Flowhold in the context of decayed property

A decayed property is one in which the improvements on the property have ceased to have value.  There are any number of reasons this can occur.  It can be because of neglect; where a house has fallen into disrepair.  It can be due to changed local circumstances; a property that has not kept up with the changes in use occurring around it. It can also be due to outright damage.  Regardless of cause, decayed properties are an interesting case which illustrate one of the distinct differences between flowhold and freehold.

Under Freehold title, it is not uncommon for a decayed property to be held in that state for an extended period of time.  There may even be some marginal return from rental or utility from possession.  Primarily though, these properties are held to gain from increase in land value.  They will often sell at a discount to land value, as there is an inherent cost associated with removing the existing improvements.  As such they present a low cost opportunity for people to gain from changes in land value – even better than vacant land.  In a market where the value is rising, there is little incentive for a landowner of one of these properties to conduct improvements on the property, as their gain occurs regardless.  Even the depression of prices in the area due to the existence of a property in decay is not a factor, because the opportunity to remove that effect lies with the owner.  Only in the case where a whole area falls into decay does the situation change.

Under Flowhold, the situation is quite different.  As there is not capital appreciation to consider but only an ongoing cost, there is no benefit at all to a property being held in a state of decay.  Someone purchasing a property in decay under flowhold will feel a distinct imperative to convert that property into something which will return value as soon as possible.  Furthermore, government will also seek to prevent properties falling into decay, and where it has occurred to see the situation rectified; a property in decay will pull down levies across the local area.  Quite properly, a property in notable decay should have its levy increased to account for the losses in the surrounding area.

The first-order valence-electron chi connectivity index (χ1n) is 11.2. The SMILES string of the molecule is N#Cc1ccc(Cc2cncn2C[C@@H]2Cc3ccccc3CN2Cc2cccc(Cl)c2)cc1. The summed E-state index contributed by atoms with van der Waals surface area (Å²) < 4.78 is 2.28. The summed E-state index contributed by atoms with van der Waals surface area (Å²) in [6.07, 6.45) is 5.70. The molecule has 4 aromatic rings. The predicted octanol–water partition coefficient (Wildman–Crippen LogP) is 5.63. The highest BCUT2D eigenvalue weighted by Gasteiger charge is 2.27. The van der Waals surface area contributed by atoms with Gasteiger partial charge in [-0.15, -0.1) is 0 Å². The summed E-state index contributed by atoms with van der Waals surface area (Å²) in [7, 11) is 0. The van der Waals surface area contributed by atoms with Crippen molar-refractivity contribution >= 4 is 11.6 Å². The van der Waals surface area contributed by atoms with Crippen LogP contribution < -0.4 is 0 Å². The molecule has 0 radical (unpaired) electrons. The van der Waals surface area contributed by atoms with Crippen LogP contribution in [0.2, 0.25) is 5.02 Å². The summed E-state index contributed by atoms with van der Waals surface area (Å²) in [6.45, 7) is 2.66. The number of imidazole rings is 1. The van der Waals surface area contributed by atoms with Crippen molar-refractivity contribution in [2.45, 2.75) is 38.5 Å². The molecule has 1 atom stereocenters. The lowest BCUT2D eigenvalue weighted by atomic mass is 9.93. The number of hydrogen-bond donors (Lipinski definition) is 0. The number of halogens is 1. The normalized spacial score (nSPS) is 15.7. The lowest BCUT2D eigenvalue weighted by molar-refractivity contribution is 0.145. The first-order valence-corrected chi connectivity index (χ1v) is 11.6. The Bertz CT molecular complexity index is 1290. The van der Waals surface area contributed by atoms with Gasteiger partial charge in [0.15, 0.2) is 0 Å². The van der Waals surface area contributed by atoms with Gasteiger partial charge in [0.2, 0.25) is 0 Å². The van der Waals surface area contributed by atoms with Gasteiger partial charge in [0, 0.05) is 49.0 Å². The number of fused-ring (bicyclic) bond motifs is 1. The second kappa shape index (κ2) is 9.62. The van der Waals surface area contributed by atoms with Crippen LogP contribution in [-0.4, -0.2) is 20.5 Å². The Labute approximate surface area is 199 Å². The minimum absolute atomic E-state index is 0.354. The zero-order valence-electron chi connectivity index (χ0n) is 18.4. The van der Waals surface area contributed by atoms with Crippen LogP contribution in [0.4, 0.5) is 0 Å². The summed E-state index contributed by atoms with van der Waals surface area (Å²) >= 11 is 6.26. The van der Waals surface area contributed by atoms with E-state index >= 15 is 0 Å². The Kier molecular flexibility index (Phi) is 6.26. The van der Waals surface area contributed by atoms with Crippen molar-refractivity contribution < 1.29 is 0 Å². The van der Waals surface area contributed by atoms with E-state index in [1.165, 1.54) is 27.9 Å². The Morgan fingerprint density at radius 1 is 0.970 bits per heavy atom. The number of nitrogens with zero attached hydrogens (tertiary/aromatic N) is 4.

The hard cases are where a long term owner fails to make the necessary changes over time to keep their property from becoming decayed.  This may be from neglect, or from incapacity.  Neither are pleasant cases to deal with, and it must be noted that flowhold will make these situations apparent earlier and more costly.  It becomes a  hard love case; financially forcing a change for the benefit of the owner and the community.

From a community perspective though, the outcomes of these change are all good.  Land will tend towards best use far more quickly.  No one likes having decayed properties in there area, other than the owner’s thereof.  Also, having a greater proportion of land in productive use will decrease scarcity pressures on that land, reducing artificial costs. Flowhold establishes a situation where it is to an owners benefit to do what is best for the community, rather than the other way around.

From an owners perspective, there is a loss of methodology.  Money can still be made through the rental of appropriately developed property, just not through the holding of decayed property for its value.  In one sense, in is a more honest return.  Rather than benefitting from changes that are not of the owners doing, they benefit from the service they provide to the community.  Which… is as it should be.


About Neocolonial

Ideas. Dreams. Collector of alternative perspectives. Engineering. Education. Politics. Photography. Whatever else catches my attention.
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